Usually, I work from nice cafés with beautiful views that also allows me to plug in my computer since I tend to stay in the same café for the whole day. In colder temperatures, I sometimes work from hotel lobbies—some franchises designed their interiors with remote workers in mind. Working from hotel lobbies is great as you always have access to good coffee and you can get much better food than most cafés.

If I have a day that involves lots of meetings, I sometimes work from coworking cafés or rent a conference room in a hotel. It does mean paying a little extra but being able to work in an environment that keeps me productive is really worth it.

Nature mixed with a little bit of comfort is all I need to be productive.

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What does your workday routine look like?

The beauty of my work life is that almost no two days look the same. I also live a minimalist life, so first, let me tell you how I have simplified my life:

  • 1- I own three pairs of shoes: Daily shoes, running shoes, winter boots.
  • 2- I own three dresses, two pairs of pants and three tops, one winter jacket, a hat and one pair of gloves. This minimal wardrobe saves me a ton of time thinking about what to wear every day.
  • 3- I eat only 4 types of meals. When I eat out, I get food with the same ingredients. I eat the same breakfast every single day, and my lunch and dinners are roughly the same food. I have discovered that I do not need much diversity in food as long as I’m getting all the nutrients my body needs. I do not eat sugar, bread, rice, pasta, or other heavy carbohydrates. I eat lentils and beans and other slow carbohydrates instead.
  • 4- I don’t own or use most kitchen appliances that people claim they are dependent on. All I use is a stove, a saucepan, a frying pan, and cutlery.
  • 5- All my belongings (except for my books) can fit into a suitcase, and that is the measure of my happiness. Once I have more clutter in my life, I feel a certain level of anxiety, and I would immediately want to make a bag of stuff I no longer need and donate them.
  • 6- I usually buy the best quality clothes, electronics, or other materials so that they would last a very long time and that I do not need to think about buying new “things” all the time.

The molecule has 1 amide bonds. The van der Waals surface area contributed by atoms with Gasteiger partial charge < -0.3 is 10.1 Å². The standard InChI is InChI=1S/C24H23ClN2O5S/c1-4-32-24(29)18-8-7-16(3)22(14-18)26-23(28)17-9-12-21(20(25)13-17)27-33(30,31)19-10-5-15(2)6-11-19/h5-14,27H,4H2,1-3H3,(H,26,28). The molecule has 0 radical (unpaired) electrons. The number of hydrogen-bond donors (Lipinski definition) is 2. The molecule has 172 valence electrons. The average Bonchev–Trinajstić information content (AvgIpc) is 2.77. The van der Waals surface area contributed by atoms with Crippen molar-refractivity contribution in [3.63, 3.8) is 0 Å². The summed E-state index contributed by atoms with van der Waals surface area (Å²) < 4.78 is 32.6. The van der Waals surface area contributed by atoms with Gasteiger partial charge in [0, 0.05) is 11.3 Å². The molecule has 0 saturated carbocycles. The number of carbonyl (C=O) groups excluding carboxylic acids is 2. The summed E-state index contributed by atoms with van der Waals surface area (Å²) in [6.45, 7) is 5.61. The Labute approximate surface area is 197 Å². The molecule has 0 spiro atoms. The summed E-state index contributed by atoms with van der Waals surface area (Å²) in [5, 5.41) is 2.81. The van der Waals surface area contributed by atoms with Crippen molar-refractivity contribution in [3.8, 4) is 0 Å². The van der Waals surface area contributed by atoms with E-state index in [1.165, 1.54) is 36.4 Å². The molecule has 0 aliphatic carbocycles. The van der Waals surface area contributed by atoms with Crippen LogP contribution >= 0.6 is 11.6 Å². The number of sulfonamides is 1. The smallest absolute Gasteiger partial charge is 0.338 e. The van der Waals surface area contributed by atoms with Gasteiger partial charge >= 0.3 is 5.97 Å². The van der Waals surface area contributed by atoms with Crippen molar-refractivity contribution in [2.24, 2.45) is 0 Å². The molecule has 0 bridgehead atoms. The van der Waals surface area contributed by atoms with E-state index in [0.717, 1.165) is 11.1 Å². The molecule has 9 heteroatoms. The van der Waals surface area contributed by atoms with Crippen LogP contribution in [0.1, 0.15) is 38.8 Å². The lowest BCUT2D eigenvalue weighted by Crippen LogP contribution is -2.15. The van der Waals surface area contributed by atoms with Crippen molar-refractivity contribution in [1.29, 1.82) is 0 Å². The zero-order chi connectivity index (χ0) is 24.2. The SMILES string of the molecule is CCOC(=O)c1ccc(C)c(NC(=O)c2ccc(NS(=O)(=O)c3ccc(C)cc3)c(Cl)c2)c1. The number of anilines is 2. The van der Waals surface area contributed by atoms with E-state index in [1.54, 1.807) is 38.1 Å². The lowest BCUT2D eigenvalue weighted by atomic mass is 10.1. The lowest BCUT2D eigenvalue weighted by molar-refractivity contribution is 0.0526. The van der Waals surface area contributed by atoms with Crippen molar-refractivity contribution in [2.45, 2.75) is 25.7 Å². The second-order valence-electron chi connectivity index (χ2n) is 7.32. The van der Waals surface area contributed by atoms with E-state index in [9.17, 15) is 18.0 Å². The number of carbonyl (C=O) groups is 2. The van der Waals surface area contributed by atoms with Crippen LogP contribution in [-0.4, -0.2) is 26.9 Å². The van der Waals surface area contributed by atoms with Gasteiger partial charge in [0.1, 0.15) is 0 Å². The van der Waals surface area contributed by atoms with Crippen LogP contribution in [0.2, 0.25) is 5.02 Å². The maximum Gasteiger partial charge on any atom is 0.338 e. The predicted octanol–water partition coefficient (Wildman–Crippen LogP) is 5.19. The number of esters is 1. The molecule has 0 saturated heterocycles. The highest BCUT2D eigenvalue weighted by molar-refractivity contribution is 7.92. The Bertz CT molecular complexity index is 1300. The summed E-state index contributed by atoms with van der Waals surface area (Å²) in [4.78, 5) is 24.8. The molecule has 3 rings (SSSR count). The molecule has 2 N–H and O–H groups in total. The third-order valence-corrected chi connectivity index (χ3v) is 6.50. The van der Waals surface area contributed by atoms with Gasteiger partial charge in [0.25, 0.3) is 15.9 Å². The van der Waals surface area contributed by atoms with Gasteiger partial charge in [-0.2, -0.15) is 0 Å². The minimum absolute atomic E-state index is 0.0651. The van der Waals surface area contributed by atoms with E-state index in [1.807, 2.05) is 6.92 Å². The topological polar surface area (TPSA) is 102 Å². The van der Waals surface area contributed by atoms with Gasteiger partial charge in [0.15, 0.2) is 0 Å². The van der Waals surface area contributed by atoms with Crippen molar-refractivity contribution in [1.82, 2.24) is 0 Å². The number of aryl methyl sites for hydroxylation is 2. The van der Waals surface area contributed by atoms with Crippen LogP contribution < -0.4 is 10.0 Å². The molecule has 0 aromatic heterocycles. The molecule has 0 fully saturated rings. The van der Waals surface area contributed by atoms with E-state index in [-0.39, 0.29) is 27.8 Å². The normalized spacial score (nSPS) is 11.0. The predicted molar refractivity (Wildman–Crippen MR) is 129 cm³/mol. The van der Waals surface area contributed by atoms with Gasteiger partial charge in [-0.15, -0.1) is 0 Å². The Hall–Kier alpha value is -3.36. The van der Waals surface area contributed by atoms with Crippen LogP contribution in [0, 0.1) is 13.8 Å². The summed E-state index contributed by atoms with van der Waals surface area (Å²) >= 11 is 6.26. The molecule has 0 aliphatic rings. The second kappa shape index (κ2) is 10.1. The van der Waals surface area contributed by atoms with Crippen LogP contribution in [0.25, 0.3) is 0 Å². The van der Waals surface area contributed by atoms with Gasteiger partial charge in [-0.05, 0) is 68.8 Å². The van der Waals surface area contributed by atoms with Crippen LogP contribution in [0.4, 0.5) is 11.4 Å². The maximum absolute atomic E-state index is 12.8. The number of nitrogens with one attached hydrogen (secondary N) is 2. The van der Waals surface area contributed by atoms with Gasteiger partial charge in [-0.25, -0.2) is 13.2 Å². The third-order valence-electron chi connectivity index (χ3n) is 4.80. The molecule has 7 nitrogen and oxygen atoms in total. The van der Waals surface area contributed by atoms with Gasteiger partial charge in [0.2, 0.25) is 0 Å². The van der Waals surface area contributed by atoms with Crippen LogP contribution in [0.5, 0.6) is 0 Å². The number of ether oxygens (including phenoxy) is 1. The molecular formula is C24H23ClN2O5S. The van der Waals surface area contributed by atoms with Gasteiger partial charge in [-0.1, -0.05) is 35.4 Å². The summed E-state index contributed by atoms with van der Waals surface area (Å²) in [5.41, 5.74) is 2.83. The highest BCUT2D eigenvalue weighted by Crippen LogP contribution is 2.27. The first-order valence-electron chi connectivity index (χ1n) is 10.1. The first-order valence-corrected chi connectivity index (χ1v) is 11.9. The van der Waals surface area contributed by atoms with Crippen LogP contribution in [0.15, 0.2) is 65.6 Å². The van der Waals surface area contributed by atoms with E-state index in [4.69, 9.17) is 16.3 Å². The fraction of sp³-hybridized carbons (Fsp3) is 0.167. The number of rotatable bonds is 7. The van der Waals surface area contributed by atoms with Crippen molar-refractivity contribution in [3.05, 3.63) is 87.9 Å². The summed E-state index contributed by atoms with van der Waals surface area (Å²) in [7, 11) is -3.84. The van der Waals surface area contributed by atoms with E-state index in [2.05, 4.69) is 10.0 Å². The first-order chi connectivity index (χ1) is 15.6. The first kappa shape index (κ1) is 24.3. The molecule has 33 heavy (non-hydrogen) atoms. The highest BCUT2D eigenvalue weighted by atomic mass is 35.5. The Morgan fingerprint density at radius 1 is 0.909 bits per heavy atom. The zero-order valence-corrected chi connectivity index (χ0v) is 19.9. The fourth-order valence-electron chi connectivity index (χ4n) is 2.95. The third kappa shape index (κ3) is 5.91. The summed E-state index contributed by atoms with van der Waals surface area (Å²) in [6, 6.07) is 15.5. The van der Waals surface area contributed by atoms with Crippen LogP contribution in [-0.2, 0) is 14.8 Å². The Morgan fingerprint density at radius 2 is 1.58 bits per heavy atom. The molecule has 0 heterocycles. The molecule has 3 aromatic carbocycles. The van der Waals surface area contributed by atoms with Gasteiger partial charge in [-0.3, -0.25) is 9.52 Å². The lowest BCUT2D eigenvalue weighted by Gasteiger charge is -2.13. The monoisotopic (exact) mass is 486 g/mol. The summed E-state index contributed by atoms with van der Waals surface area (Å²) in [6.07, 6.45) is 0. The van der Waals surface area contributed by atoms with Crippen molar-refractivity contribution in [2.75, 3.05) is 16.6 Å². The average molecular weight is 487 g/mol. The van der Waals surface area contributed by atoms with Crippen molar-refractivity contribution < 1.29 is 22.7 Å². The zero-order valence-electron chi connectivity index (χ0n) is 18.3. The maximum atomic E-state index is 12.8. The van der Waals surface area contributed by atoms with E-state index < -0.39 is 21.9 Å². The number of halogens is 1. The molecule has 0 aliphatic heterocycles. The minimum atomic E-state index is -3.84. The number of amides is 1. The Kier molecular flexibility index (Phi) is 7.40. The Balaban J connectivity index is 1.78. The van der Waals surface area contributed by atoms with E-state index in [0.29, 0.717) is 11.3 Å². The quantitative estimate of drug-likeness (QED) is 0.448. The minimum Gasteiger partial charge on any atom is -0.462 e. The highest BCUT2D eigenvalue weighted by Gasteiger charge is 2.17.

The simplicity I have created in my life allows me to spend most of my time creating rather than consuming.

I wake up at 6:30-7:00, boil some water, and some eggs. While the eggs are getting ready, I take a shower and put on my clothes. Once I’m done, the water for coffee is ready, and I have my breakfast. I then either have a 30-minute yoga session (with an online teacher) or sit quietly and read.

Then I get up, clean the dishes, and while I’m doing that, I also prepare breakfast for my family. Then I set the breakfast table and leave home. I find my café or hotel of the day and start working.

Usually, my day consists of a variety of tasks. If I’m working with a corporation as a consultant on that day, my 9 to 5 is dedicated to supporting them and them only. If it’s a day off from corporate consulting, I could be writing, editing videos, managing the work at Remote Forever, writing emails, answering queries, or even creating new content.

I take a break for lunch and go for a walk. I sometimes watch a TV series while I eat or just browse social media.

After my 9-5 with a client is over (or my otherwise workday is finished), I spend about an hour wrapping up my day and preparing for the following day. I then choose to either work out at a gym or go for a long walk. Sometimes this is 45 minutes, and sometimes it can be up to 2 hours.